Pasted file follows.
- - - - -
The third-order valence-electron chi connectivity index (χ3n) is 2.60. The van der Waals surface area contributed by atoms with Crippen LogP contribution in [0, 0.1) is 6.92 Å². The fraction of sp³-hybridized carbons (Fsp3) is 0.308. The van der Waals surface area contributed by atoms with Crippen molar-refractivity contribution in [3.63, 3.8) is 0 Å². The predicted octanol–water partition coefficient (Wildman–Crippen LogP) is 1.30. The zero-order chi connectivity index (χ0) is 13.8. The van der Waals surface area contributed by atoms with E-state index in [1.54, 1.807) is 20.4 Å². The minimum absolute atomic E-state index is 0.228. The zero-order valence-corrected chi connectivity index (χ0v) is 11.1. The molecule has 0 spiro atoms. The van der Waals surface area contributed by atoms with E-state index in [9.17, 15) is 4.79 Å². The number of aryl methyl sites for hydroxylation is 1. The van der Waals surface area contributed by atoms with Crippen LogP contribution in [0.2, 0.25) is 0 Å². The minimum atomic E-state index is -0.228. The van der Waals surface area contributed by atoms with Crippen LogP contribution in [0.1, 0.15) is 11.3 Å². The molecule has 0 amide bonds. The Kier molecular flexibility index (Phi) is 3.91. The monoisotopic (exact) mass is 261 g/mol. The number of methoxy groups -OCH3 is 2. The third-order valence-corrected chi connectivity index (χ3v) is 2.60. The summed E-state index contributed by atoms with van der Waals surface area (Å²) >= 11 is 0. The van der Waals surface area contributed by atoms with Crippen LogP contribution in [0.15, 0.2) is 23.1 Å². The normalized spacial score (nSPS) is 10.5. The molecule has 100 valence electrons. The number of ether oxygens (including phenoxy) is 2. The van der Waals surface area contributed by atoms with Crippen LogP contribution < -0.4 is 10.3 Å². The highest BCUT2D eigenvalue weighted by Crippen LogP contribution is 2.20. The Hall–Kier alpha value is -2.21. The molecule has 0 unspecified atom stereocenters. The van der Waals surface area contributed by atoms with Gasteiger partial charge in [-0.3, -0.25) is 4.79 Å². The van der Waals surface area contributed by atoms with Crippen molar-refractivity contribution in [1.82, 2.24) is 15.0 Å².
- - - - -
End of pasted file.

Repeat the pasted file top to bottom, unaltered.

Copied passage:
The third-order valence-electron chi connectivity index (χ3n) is 2.60. The van der Waals surface area contributed by atoms with Crippen LogP contribution in [0, 0.1) is 6.92 Å². The fraction of sp³-hybridized carbons (Fsp3) is 0.308. The van der Waals surface area contributed by atoms with Crippen molar-refractivity contribution in [3.63, 3.8) is 0 Å². The predicted octanol–water partition coefficient (Wildman–Crippen LogP) is 1.30. The zero-order chi connectivity index (χ0) is 13.8. The van der Waals surface area contributed by atoms with E-state index in [1.54, 1.807) is 20.4 Å². The minimum absolute atomic E-state index is 0.228. The zero-order valence-corrected chi connectivity index (χ0v) is 11.1. The molecule has 0 spiro atoms. The van der Waals surface area contributed by atoms with E-state index in [9.17, 15) is 4.79 Å². The number of aryl methyl sites for hydroxylation is 1. The van der Waals surface area contributed by atoms with Crippen LogP contribution in [0.2, 0.25) is 0 Å². The minimum atomic E-state index is -0.228. The van der Waals surface area contributed by atoms with Crippen LogP contribution in [0.1, 0.15) is 11.3 Å². The molecule has 0 amide bonds. The Kier molecular flexibility index (Phi) is 3.91. The monoisotopic (exact) mass is 261 g/mol. The number of methoxy groups -OCH3 is 2. The third-order valence-corrected chi connectivity index (χ3v) is 2.60. The summed E-state index contributed by atoms with van der Waals surface area (Å²) >= 11 is 0. The van der Waals surface area contributed by atoms with Crippen LogP contribution in [0.15, 0.2) is 23.1 Å². The normalized spacial score (nSPS) is 10.5. The molecule has 100 valence electrons. The number of ether oxygens (including phenoxy) is 2. The van der Waals surface area contributed by atoms with Crippen LogP contribution < -0.4 is 10.3 Å². The highest BCUT2D eigenvalue weighted by Crippen LogP contribution is 2.20. The Hall–Kier alpha value is -2.21. The molecule has 0 unspecified atom stereocenters. The van der Waals surface area contributed by atoms with Gasteiger partial charge in [-0.3, -0.25) is 4.79 Å². The van der Waals surface area contributed by atoms with Crippen molar-refractivity contribution in [1.82, 2.24) is 15.0 Å².